01-18-13 10:04 PM
74 123
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  1. bitek's Avatar
    18 month old hardware. 250,000 shipped? How many sold? They stopped making these months ago and have written off the hardware.
    Worst mistake RIM ever made. Distracted them and cost them time and money.
    love my playbook. cannot live without it. I had purchased to android tablets and returned them both. playbook is like good wine. the older it gets the better becomes. (this is not to say that I would not want to see quad core playbook).

    marketing and playbook launch was bad. not actual tablet. I hope to see new playbook soin.

    Sent from Blackberry Playbook using TapaTalk 2
    greggore and lorax1284 like this.
    12-24-12 10:26 PM
  2. voltoronto's Avatar
    The playbook is great. But I tried to buy one for a gift before Christmas...no retailer in Toronto had one in stock. Couldn't order it on-line. When you see them on display, they are usually not working and neglected.
    My wife was told by someone in Best Buy some nonsense that it was not going to be supported anymore...blah blah blah, buy an android... BB needs to push back more, and get some inventory in stores.
    Waiting for my BB10.
    12-25-12 11:21 AM
  3. o4liberty's Avatar
    The playbook is a great tablet and the only reason it did not take off was the lack of BB10 devices to go with it! I just hope Rim updates the existing playbook to the BB10 system.

    Sent from my BlackBerry 9930 using Tapatalk
    12-25-12 01:21 PM
  4. Bobert_123's Avatar
    The playbook is a great tablet and the only reason it did not take off was the lack of BB10 devices to go with it! I just hope Rim updates the existing playbook to the BB10 system.

    Sent from my BlackBerry 9930 using Tapatalk
    Don't worry
    greggore and Superfly_FR like this.
    12-25-12 05:22 PM
  5. ralfyguy's Avatar
    I primarily enjoy my PB because of the Flash in the browser and it allows simple file access.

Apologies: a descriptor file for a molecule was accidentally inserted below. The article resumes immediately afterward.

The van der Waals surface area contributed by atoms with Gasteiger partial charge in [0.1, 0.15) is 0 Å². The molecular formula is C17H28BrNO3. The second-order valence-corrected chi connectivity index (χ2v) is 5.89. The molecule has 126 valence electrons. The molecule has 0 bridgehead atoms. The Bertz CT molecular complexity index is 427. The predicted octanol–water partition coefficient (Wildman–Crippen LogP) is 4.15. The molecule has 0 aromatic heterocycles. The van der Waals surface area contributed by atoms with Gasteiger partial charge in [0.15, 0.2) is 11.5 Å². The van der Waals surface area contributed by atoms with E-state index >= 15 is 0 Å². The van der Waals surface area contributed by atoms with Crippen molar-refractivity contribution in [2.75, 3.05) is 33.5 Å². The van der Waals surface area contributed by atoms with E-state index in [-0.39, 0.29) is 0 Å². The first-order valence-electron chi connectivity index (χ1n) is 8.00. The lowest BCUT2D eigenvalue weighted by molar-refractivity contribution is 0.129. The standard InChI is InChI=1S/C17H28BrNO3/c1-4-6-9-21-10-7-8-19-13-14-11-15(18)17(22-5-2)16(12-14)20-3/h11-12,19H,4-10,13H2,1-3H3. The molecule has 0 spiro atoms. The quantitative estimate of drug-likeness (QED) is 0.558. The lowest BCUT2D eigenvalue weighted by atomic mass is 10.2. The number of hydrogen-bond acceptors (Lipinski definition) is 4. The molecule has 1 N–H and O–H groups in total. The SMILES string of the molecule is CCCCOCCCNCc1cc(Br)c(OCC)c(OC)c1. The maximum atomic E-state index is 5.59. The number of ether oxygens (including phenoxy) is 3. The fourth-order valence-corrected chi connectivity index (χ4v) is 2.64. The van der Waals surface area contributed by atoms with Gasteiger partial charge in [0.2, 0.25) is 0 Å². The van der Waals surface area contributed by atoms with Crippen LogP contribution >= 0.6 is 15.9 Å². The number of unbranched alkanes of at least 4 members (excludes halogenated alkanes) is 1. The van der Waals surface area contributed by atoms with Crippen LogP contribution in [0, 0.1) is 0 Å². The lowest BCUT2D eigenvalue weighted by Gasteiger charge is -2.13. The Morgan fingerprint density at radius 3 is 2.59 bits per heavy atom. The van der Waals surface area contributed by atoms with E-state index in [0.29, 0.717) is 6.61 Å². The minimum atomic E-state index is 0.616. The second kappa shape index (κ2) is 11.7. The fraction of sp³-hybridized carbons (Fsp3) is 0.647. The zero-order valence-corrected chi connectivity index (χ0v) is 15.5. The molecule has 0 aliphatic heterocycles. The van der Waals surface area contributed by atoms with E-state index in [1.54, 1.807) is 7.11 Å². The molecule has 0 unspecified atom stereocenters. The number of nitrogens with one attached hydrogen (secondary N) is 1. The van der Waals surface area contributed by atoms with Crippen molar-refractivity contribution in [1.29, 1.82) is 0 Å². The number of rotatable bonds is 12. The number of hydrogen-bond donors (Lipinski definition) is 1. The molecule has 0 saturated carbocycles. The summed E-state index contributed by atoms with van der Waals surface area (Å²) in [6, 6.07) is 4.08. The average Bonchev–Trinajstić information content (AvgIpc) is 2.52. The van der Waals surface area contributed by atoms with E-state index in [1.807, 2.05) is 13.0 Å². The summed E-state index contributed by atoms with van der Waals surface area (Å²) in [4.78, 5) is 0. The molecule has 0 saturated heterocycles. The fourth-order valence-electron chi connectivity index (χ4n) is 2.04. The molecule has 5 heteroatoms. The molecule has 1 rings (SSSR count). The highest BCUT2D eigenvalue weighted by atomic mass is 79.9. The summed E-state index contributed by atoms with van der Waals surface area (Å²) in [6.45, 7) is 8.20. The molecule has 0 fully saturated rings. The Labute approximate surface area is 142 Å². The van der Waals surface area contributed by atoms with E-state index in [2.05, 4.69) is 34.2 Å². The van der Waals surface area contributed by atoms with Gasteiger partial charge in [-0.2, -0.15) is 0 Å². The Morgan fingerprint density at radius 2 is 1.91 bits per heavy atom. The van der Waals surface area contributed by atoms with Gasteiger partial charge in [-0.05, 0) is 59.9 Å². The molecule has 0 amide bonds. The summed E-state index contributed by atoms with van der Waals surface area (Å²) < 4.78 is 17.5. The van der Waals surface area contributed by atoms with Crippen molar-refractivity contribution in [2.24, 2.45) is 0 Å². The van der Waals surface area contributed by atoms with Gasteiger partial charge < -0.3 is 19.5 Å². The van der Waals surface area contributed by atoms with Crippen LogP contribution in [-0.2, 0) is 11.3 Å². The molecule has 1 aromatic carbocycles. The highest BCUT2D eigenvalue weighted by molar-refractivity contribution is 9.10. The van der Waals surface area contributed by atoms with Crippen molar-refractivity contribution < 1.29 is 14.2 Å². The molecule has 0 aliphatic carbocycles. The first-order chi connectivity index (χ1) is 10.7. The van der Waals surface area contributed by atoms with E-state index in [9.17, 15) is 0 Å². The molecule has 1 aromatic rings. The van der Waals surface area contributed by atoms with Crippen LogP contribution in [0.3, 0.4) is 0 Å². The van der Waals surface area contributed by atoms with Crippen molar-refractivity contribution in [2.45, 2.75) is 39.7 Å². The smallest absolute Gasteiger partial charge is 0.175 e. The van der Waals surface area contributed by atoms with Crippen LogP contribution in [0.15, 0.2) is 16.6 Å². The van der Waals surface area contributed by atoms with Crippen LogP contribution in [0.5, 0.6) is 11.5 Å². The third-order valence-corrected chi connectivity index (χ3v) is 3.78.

12-25-12 07:07 PM
  6. anon1727506's Avatar
    specs may say 1080p, but he camera and video quality of the PlayBooks camera doesn't even compare to most others (even if they only list lower quality). The lighting has to be just right.
    12-25-12 07:29 PM
  7. RubberChicken76's Avatar
    lots of retailers in Toronto have stock and get them regularily
    12-25-12 07:48 PM
  8. greggore's Avatar
    I purchased three for my family for Christmas and I have had once since early 2011. The Playbook is superior to any other Tablet out there and I own an iPad. iPad's are great for entertainment, but that's it. Totally useless for business and not very secure, plus a pain in the **** for Document Management of any kind. The Playbooks is designed for business, but can play with the big boys for entertainment and all at a great price!
    12-27-12 11:02 AM
  9. kill_9's Avatar
    It is always tough to produce a product that people don't need and make it a success. Tablets aren't toaster ovens, they are niche devices and buying them without a specific need can often lead to disappointment. I have what I wanted in a tab fulfilled by the PB and that was before OS2. I agree with sleepingbear's post above 100%.
    You are correct. Research In Motion failed to market the tablet to specific industries or market segments from the outset. Then just as they begin to market the tablet as "the world's first professional-grade tablet" the company shifts focus to the consumer market with games, games, games. Can a corporation have multiple personality disorder?
    bk1022 likes this.
    12-27-12 11:28 AM
  10. kill_9's Avatar
    The playbook is a great tablet and the only reason it did not take off was the lack of BB10 devices to go with it! I just hope Rim updates the existing playbook to the BB10 system.
    The BlackBerry PlayBook did not take off due to bungled marketing. The company had a built-in market of approximately 70 million BlackBerry smartphone subscribers. If only 1% had bought a BlackBerry PlayBook there would have been 700,000 sales out of the gate before any retail marketing.
    bk1022 likes this.
    12-27-12 11:32 AM
  11. anon1727506's Avatar
    The BlackBerry PlayBook did not take off due to bungled marketing. The company had a built-in market of approximately 70 million BlackBerry smartphone subscribers. If only 1% had bought a BlackBerry PlayBook there would have been 700,000 sales out of the gate before any retail marketing.